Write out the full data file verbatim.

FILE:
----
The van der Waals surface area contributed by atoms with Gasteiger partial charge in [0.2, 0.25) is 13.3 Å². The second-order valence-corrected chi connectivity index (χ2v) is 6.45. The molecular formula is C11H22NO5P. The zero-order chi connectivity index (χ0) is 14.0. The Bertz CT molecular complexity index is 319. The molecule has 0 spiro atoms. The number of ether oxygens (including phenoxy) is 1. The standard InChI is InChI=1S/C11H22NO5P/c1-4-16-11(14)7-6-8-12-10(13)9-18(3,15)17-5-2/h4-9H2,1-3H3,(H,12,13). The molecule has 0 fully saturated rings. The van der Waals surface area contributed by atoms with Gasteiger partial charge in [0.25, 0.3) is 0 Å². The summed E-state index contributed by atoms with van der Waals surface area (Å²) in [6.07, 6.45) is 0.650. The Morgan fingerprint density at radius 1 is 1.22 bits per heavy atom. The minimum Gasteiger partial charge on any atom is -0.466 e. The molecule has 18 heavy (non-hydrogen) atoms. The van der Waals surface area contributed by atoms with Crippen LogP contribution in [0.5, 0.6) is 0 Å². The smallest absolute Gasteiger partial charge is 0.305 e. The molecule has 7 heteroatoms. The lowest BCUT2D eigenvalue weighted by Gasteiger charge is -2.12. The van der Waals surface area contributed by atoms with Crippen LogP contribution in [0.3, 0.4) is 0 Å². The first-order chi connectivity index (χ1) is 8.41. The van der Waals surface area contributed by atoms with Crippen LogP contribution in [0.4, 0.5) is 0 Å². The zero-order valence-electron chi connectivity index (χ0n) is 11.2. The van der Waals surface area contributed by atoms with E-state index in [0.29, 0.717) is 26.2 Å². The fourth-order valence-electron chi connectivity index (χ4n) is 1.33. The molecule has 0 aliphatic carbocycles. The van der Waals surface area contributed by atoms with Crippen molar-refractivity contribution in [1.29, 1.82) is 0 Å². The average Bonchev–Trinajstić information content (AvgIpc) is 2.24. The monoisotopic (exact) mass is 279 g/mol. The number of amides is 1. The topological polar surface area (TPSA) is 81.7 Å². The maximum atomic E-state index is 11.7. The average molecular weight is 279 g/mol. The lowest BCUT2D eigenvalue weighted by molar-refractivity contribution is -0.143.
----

The van der Waals surface area contributed by atoms with Gasteiger partial charge in [0.2, 0.25) is 13.3 Å². The second-order valence-corrected chi connectivity index (χ2v) is 6.45. The molecular formula is C11H22NO5P. The zero-order chi connectivity index (χ0) is 14.0. The Bertz CT molecular complexity index is 319. The molecule has 0 spiro atoms. The number of ether oxygens (including phenoxy) is 1. The standard InChI is InChI=1S/C11H22NO5P/c1-4-16-11(14)7-6-8-12-10(13)9-18(3,15)17-5-2/h4-9H2,1-3H3,(H,12,13). The molecule has 0 fully saturated rings. The van der Waals surface area contributed by atoms with Gasteiger partial charge in [0.25, 0.3) is 0 Å². The summed E-state index contributed by atoms with van der Waals surface area (Å²) in [6.07, 6.45) is 0.650. The Morgan fingerprint density at radius 1 is 1.22 bits per heavy atom. The minimum Gasteiger partial charge on any atom is -0.466 e. The molecule has 18 heavy (non-hydrogen) atoms. The van der Waals surface area contributed by atoms with Crippen LogP contribution in [0.5, 0.6) is 0 Å². The smallest absolute Gasteiger partial charge is 0.305 e. The molecule has 7 heteroatoms. The lowest BCUT2D eigenvalue weighted by Gasteiger charge is -2.12. The van der Waals surface area contributed by atoms with Crippen LogP contribution in [0.3, 0.4) is 0 Å². The first-order chi connectivity index (χ1) is 8.41. The van der Waals surface area contributed by atoms with Crippen LogP contribution in [0.4, 0.5) is 0 Å². The zero-order valence-electron chi connectivity index (χ0n) is 11.2. The van der Waals surface area contributed by atoms with E-state index in [0.29, 0.717) is 26.2 Å². The fourth-order valence-electron chi connectivity index (χ4n) is 1.33. The molecule has 0 aliphatic carbocycles. The van der Waals surface area contributed by atoms with Crippen molar-refractivity contribution in [1.29, 1.82) is 0 Å². The average Bonchev–Trinajstić information content (AvgIpc) is 2.24. The monoisotopic (exact) mass is 279 g/mol. The number of amides is 1. The topological polar surface area (TPSA) is 81.7 Å². The maximum atomic E-state index is 11.7. The average molecular weight is 279 g/mol. The lowest BCUT2D eigenvalue weighted by molar-refractivity contribution is -0.143.